Skip to content

Northeastern alumni play integral role in Warriors’ run to NBA Finals

Northeastern alumni Keke Lyles, BHS’11, and Michael Roncarati, BHS’11, will have two of the best seats in the house for Game 1 of the NBA Finals: right on the Golden State Warriors’ bench.

As members of the Warriors’ performance staff, Lyles, an assistant coach and director of performance, and Roncarati, the strength and conditioning coach, have played integral roles in the Warriors’ run to their first NBA Finals appearance since 1975. The seven-game series begins Thursday night in Oakland, California, with the Warriors hosting the Cleveland Cavaliers.

Lyles and Roncarati are no strangers to working with basketball teams, as both worked with the Northeastern men’s and women’s basketball programs while they earned their doctoral degrees in physical therapy. Lyles also attended Northeastern as an undergraduate and received a bachelor’s in rehabilitation science.

“Northeastern provided us with an educational experience at an institution with a great history, rigorous curriculum, and ample opportunity for great experiential learning,” Roncarati said. “Without those work experiences and the relationships they fostered, we wouldn’t be here today.”

Here, Lyles and Roncarati hold forth on what it’s been like to be part of the Warriors’ historic run and how they’ve prepared the players for the grind of the NBA season.

What has this ride to the Finals been like?

Lyles: It has been an incredible experience, which has been the product of hard work, discipline, and the team’s coming together for one goal. There have been many remarkable memories from this season, but I believe participating in the Finals and taking care of business there will be my favorite part.

What makes this Golden State Warriors team so special?

Roncarati: There are no egos. Every player and staff member provides something unique that adds to the overall team chemistry and helps us get through the arduous season.

What kind of workout program did you institute at the beginning of the season, hoping that it would benefit the players now?

Lyles: Early in the season we made a strong effort to build their absolute strength and their aerobic systems. We felt in order to make a long run into the playoffs we were going to need to build our guys up to meet the rigors of a long season.

How, as the season progressed, did you alter the players’ workout program?

Roncarati: In general, we reduce the volume, intensity, and frequency. Our exercise selection also shifts toward a higher percentage of exercises that increase the stabilization demands of our intrinsic foot, pelvic, and scapular musculature.

What was your experience at Northeastern like?

Lyles: It was an incredible time in my life and the foundation of who I am today.  One of my greatest mentors and now colleague, Art Horne, who is still the director of sports performance at Northeastern, had a unique vision on what sports medicine and performance should look like.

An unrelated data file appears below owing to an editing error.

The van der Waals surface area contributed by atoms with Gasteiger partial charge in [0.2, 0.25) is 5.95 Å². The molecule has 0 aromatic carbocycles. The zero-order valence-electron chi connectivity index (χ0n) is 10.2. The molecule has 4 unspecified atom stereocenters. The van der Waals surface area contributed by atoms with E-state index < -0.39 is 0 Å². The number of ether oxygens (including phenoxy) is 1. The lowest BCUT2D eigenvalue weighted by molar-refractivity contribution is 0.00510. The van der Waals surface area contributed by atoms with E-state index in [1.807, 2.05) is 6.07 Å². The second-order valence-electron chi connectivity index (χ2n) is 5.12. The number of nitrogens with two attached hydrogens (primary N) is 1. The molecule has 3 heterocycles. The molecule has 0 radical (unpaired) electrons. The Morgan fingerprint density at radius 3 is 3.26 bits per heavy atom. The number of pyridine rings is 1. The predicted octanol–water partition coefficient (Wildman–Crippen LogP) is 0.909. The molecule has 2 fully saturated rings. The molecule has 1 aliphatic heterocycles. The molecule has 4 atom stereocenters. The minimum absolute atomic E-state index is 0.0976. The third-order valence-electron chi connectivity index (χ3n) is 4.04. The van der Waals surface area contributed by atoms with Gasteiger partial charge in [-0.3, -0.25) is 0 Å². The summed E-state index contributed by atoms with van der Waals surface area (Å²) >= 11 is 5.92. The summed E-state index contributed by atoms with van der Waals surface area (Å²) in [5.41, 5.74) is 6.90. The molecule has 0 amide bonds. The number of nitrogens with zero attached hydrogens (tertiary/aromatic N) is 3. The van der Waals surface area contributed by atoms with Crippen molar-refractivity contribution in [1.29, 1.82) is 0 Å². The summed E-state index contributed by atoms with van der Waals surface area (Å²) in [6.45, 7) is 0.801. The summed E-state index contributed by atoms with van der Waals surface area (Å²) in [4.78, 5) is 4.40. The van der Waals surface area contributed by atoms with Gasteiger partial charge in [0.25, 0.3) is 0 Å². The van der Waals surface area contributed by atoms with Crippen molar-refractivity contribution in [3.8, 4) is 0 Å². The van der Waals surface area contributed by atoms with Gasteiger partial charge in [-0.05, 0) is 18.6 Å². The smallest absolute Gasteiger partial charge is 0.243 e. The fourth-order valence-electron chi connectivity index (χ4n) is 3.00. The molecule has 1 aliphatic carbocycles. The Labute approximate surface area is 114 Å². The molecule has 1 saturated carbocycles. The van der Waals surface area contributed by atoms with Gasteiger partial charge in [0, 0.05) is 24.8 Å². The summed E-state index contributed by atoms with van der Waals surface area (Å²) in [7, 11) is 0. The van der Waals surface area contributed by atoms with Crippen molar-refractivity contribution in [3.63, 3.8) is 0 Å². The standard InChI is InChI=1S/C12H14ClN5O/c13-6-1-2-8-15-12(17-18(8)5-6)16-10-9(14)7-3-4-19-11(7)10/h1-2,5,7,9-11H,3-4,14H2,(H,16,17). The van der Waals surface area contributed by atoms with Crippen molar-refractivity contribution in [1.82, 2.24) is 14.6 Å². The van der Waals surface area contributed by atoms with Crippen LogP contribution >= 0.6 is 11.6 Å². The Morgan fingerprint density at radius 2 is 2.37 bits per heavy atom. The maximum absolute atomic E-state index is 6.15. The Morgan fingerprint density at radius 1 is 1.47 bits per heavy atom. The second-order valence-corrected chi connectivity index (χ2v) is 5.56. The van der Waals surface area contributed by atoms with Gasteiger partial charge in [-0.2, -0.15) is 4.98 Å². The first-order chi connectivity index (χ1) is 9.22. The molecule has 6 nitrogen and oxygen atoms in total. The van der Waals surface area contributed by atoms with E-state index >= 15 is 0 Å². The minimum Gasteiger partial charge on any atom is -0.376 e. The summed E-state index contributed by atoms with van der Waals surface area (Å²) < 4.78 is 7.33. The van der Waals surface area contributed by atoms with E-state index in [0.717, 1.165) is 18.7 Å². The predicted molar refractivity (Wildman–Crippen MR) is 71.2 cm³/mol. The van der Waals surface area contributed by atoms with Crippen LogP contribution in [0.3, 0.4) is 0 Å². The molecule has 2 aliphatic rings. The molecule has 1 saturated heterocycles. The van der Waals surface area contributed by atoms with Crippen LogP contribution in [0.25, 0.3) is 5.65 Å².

What from your experiences at Northeastern have you carried with you through your professional career?

Lyles: It set the bar at a very high level for standards of care. It also taught me the importance of continuing to develop as a professional.

Roncarati: The ability for us to embark on our journey as strength coaches and physical therapists began when we started working with Campus Recreation and the athletic department at Northeastern. We would be remiss if we didn’t mention Art Horne and Kristen Miller, associate director of fitness, for being important figures early in our careers.

Northeastern’s sports performance program emphasizes collaboration between athletic trainers and the strength and conditioning team. Do you follow this practice with the Warriors?

Lyles: Yes, we try to. At the end of the day we have to make sure we are doing all that we can to provide for our athletes, and they know they are being taking care of. There has to be a seamless transition with medical treatment and strength and conditioning.

Roncarati: Absolutely. Player health is an interdisciplinary, multifaceted, integrative, and cooperative effort. You will fail if this is not the case.

Were you able to keep track of the Huskies’ run to March Madness?

Lyles: Absolutely! Mike and I both kept close tabs on the Huskies throughout the year. We were of course super excited and proud of our guys and the season that they had.

Roncarati: To say we were proud of our alma mater and the success of the team this year would be an understatement. The day of the tournament game, we sported Northeastern T-shirts during our practice and watched the game in the weight room. We would have loved a win, but it was a valiant effort.

What does one have to do in order to shoot as well as Warriors leader and league MVP Stephen Curry?  

Lyles: Be Steph Curry. In all seriousness, he is such a unique talent and one of the greatest players in the world. But just like the rest of us, he spends countless hours working on his craft. So I would encourage everyone to put the time and energy into whatever they are doing.

Roncarati: Pregame PB&J sandwiches and band exercises. Just kidding. In all seriousness, a lot of innate talent, countless hours of work, confidence, and a great outlook on life.